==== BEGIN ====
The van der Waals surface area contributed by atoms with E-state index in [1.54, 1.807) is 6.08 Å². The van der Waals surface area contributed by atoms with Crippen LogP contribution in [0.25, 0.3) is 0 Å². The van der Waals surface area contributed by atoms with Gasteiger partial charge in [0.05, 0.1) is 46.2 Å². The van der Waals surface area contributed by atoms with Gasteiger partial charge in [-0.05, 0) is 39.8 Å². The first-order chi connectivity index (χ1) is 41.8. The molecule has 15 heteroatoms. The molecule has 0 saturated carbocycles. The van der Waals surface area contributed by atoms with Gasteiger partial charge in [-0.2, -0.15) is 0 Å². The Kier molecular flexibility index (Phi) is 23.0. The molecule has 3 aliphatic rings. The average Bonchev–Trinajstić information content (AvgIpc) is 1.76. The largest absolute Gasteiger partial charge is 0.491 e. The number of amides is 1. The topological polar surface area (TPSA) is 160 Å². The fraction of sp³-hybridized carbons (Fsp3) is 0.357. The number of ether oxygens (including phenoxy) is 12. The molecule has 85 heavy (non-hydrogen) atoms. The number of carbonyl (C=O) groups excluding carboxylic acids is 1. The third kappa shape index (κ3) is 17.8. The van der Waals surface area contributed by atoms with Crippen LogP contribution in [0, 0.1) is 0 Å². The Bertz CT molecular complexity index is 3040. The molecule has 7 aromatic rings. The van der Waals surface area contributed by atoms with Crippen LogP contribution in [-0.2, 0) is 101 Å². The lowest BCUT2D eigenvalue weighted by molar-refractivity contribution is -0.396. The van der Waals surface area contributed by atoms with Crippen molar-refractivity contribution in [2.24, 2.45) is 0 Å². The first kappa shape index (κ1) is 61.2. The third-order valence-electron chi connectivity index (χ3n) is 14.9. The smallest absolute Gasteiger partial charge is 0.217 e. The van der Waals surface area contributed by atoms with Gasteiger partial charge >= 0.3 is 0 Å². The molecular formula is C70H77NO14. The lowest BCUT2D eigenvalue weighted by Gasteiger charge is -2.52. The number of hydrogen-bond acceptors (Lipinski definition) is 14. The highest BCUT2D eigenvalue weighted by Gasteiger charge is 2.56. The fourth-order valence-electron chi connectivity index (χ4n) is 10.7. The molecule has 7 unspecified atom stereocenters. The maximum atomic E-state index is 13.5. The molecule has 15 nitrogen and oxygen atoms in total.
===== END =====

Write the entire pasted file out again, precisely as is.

The van der Waals surface area contributed by atoms with E-state index in [1.54, 1.807) is 6.08 Å². The van der Waals surface area contributed by atoms with Crippen LogP contribution in [0.25, 0.3) is 0 Å². The van der Waals surface area contributed by atoms with Gasteiger partial charge in [0.05, 0.1) is 46.2 Å². The van der Waals surface area contributed by atoms with Gasteiger partial charge in [-0.05, 0) is 39.8 Å². The first-order chi connectivity index (χ1) is 41.8. The molecule has 15 heteroatoms. The molecule has 0 saturated carbocycles. The van der Waals surface area contributed by atoms with Gasteiger partial charge in [-0.2, -0.15) is 0 Å². The Kier molecular flexibility index (Phi) is 23.0. The molecule has 3 aliphatic rings. The average Bonchev–Trinajstić information content (AvgIpc) is 1.76. The largest absolute Gasteiger partial charge is 0.491 e. The number of amides is 1. The topological polar surface area (TPSA) is 160 Å². The fraction of sp³-hybridized carbons (Fsp3) is 0.357. The number of ether oxygens (including phenoxy) is 12. The molecule has 85 heavy (non-hydrogen) atoms. The number of carbonyl (C=O) groups excluding carboxylic acids is 1. The third kappa shape index (κ3) is 17.8. The van der Waals surface area contributed by atoms with Crippen LogP contribution in [0, 0.1) is 0 Å². The Bertz CT molecular complexity index is 3040. The molecule has 7 aromatic rings. The van der Waals surface area contributed by atoms with Crippen LogP contribution in [-0.2, 0) is 101 Å². The lowest BCUT2D eigenvalue weighted by molar-refractivity contribution is -0.396. The van der Waals surface area contributed by atoms with Crippen molar-refractivity contribution in [2.24, 2.45) is 0 Å². The first kappa shape index (κ1) is 61.2. The third-order valence-electron chi connectivity index (χ3n) is 14.9. The smallest absolute Gasteiger partial charge is 0.217 e. The van der Waals surface area contributed by atoms with Gasteiger partial charge >= 0.3 is 0 Å². The molecular formula is C70H77NO14. The lowest BCUT2D eigenvalue weighted by Gasteiger charge is -2.52. The number of hydrogen-bond acceptors (Lipinski definition) is 14. The highest BCUT2D eigenvalue weighted by Gasteiger charge is 2.56. The fourth-order valence-electron chi connectivity index (χ4n) is 10.7. The molecule has 7 unspecified atom stereocenters. The maximum atomic E-state index is 13.5. The molecule has 15 nitrogen and oxygen atoms in total.